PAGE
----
Celebrity Book Club with Chelsea Devantez
Editors’ Notes: “I've always loved these books, but they're not very respected,” says Chelsea Devantez, host of Celebrity Book Club, a weekly podcast in which she and her friends uncover the true stories behind famous women's notorious and gossipy tell-alls. “So it's always been like this little secret I've kept to myself.” Devantez's guilty pleasure has earned her the honor of the inaugural Spotlight—Apple Podcasts’ new series showcasing the most exciting new voices in the medium.
Initially, the writer, comedian, and and filmmaker—whose credits include writing for Comedy Central’s late-night satire The Opposition With Jordan Klepper and the ABC sitcom Bless This Mess—couldn’t possibly imagine the idea of turning her passion into a full-fledged podcast. The idea was born in February 2020 when she went on a girls' trip and began using her Instagram Stories to recap Jessica Simpson’s memoir Open Book from a hot tub. “I had so many messages come in being like, ‘Oh my god, I would have assumed that book was so dumb,’” Devantez says. “So I was like, 'Well, if you like this one, you should hear about my other favorite memoirs.’”
It was important for her to keep that same vibe for the show, which features friends of hers, some of whom work in the entertainment industry, recapping and dissecting a new autobiography every week. Though these celebrities may have been famous for decades, Devantez emphasizes how little we actually know about their lives; Demi Moore's 2019 memoir Inside Out proved something of a revelation for Devantez. “I thought, ‘Oh, Demi has these hot, disciplined thin-girl vibes, I can't connect to that,’” she says. “And then in the book, you realize she's developed that tough persona because of all of this vicious trauma in her life. Some of the trauma she went through matches things in my life exactly. She became a tough cool girl, and I became a chaotic mess who has a matching sweatshirt set with her dog, but we both had the same core pain.”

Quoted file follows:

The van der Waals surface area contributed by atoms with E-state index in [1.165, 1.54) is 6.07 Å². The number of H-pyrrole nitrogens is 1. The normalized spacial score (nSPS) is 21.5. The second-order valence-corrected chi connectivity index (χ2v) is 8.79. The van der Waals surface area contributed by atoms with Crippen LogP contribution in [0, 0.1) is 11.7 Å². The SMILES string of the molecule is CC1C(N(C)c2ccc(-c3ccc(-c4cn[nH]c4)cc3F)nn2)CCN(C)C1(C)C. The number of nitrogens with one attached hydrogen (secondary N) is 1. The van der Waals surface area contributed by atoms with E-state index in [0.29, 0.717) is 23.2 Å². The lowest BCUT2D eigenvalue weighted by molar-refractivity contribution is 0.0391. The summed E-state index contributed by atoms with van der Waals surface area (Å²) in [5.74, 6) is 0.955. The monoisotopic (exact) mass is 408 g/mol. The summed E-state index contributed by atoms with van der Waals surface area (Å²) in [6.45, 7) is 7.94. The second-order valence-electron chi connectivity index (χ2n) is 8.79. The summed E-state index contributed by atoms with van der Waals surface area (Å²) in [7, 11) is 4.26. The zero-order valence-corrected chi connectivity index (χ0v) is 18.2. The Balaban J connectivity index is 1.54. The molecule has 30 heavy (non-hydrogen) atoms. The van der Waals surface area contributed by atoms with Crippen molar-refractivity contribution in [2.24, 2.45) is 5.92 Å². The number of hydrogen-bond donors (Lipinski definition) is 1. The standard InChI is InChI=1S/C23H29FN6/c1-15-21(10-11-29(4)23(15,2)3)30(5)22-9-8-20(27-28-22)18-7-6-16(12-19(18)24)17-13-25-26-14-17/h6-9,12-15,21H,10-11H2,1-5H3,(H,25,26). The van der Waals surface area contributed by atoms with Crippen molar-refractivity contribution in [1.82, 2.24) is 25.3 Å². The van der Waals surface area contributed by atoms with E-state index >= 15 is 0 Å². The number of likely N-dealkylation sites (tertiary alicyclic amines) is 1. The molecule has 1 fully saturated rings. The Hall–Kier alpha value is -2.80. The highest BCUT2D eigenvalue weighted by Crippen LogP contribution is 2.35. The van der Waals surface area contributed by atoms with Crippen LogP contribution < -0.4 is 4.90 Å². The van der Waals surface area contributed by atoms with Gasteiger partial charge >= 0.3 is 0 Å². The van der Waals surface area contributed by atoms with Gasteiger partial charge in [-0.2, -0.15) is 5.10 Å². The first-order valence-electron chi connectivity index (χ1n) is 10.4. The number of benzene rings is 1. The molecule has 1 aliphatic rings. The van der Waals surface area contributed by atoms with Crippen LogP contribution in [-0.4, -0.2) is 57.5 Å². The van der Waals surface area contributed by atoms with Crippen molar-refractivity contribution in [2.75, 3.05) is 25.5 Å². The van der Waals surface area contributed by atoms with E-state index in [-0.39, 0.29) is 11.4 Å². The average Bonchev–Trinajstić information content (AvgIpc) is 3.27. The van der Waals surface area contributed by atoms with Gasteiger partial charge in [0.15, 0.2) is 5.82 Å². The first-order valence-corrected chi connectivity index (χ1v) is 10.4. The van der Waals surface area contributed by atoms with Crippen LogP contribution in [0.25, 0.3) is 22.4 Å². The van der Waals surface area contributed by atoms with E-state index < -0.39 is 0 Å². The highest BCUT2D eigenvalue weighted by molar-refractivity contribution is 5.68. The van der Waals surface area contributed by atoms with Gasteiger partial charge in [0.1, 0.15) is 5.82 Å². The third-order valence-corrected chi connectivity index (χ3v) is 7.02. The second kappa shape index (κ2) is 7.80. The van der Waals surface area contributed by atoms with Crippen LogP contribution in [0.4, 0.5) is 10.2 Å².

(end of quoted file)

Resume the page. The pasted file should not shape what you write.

Devantez believes that the memoirs they discuss are not only wildly entertaining and salacious, but there’s something to learn from them, too. “I think these genuinely are my self-help books,” Devantez admits. “They've taught me a lot about life by going even deeper into them on the podcast. I think we're all afraid to share things that we're embarrassed or feel bad about, but when these women do it in these books, it makes you feel less alone.” She adds: “If you’re a powerful woman in life you have been put through the ringer, so these books have some crazy tales in them. And there’s so much power in a woman telling her own story.”